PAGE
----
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Is Teacher Effectiveness Linked to Teacher Training?

Is Teacher Effectiveness Linked to Teacher Training?

U.S. Department of Education

Every year, thousands of new teachers pass through hundreds of different teacher preparation programs and are hired to teach in our nation’s schools. Most new teachers come from traditional route to certification (TC) programs, in which they complete all their certification requirements before beginning to teach. In recent years, however, as many as a third of new hires have come from alternative route to certification (AC) programs, in which they begin teaching before completing all their certification requirements (Feistritzer and Chester 2002). AC programs have grown in number and size in recent years in response to a variety of factors, including teacher shortages and the No Child Left Behind (NCLB) Act, which requires that every core class be staffed with a teacher who has obtained full certification or, in the case of alternative routes to certification, is enrolled and making adequate progress toward certification through an approved program.

Despite the expansion of these new routes into teaching, there exists little research to provide guidance as to the effectiveness of different teacher training strategies. The increased variation in teacher preparation approaches created by the existence of various AC and TC programs offers an opportunity to examine the effect of different components of training on teacher performance. For example, some AC programs require less education coursework than TC programs. We can exploit this type of variation to examine whether the form of training is associated with differences in teacher performance.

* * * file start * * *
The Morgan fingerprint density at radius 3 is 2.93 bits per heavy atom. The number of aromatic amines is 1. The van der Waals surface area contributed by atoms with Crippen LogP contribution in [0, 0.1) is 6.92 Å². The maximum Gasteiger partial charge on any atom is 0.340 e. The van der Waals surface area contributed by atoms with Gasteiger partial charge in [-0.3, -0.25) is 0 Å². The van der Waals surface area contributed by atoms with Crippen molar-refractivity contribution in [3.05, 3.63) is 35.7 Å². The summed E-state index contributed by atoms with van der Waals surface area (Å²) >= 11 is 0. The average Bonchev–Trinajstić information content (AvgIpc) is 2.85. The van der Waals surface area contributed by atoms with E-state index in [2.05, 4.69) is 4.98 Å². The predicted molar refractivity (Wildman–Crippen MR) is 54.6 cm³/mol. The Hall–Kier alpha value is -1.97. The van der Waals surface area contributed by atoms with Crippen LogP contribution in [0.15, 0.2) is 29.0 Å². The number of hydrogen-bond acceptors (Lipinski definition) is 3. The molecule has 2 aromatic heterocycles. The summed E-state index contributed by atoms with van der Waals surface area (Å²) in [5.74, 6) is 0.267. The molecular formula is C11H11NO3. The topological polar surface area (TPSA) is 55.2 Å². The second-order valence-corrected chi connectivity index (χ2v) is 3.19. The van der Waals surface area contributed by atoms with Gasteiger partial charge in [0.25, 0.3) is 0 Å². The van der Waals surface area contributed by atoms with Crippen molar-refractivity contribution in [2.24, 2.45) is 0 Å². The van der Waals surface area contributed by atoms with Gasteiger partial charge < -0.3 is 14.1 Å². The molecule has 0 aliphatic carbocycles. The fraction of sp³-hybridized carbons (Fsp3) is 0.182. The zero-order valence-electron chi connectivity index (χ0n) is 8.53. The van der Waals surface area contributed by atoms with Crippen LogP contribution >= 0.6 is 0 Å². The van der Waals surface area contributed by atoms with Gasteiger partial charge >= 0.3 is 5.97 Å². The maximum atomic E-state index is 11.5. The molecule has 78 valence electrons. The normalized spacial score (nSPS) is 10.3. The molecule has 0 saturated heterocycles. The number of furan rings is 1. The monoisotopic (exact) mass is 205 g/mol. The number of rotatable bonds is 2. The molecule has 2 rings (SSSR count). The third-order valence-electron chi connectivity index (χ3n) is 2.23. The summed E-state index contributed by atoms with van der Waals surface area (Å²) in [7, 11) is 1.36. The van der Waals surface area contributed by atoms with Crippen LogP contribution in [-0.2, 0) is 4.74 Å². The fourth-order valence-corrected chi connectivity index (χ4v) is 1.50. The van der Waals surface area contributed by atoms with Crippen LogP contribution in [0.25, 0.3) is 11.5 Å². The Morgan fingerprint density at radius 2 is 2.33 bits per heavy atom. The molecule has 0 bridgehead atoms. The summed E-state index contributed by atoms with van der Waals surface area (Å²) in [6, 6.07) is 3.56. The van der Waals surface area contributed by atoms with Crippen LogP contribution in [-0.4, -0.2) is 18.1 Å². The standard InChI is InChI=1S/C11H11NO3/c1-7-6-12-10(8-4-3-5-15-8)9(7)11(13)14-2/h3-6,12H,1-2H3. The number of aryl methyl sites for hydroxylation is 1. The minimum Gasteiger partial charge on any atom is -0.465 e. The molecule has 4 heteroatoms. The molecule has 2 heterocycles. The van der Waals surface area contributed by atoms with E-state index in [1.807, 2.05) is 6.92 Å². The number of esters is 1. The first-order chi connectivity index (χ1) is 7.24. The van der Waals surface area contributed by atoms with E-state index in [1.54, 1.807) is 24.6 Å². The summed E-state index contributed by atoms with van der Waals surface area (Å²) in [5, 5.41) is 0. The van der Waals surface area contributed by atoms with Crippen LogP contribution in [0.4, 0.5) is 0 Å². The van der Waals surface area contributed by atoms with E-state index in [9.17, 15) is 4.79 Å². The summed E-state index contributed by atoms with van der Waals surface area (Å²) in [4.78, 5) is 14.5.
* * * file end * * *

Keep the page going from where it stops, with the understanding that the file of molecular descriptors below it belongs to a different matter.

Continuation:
The potential advantages and disadvantages of the various routes to certification have been debated, and the amount of coursework required by AC and TC programs is critical to issues of certification and teacher effectiveness.

This study is intended to inform this effort by rigorously examining the effect of AC teachers on student achievement and classroom practices compared to the effect of TC teachers in their same school and grades. The study also provides suggestive evidence about what training and pretraining characteristics may be related to teacher performance.

Both the AC and the TC programs with teachers in the study were diverse in the total instruction they required for their candidates. The total hours required by AC programs ranged from 75 to 795, and by TC programs, from 240 to 1,380. Thus not all AC programs require fewer hours of coursework than all TC programs. The degree of overlap in coursework requirements between AC and TC programs in the study was dictated by variations in state policies on teacher certification programs. For example, in New Jersey all AC teachers were required to complete fewer hours of coursework than all TC.

Continue reading on the next page or browse the topics below.

Who participated in this study?
5 Important Findings about Teacher Performance & Links to Teacher Prep Programs
Teacher Prep Program Experiences for Both Types of Teachers (TC & AC)
Summary: How Teacher Prep Programs Impact Students & Final Conclusion


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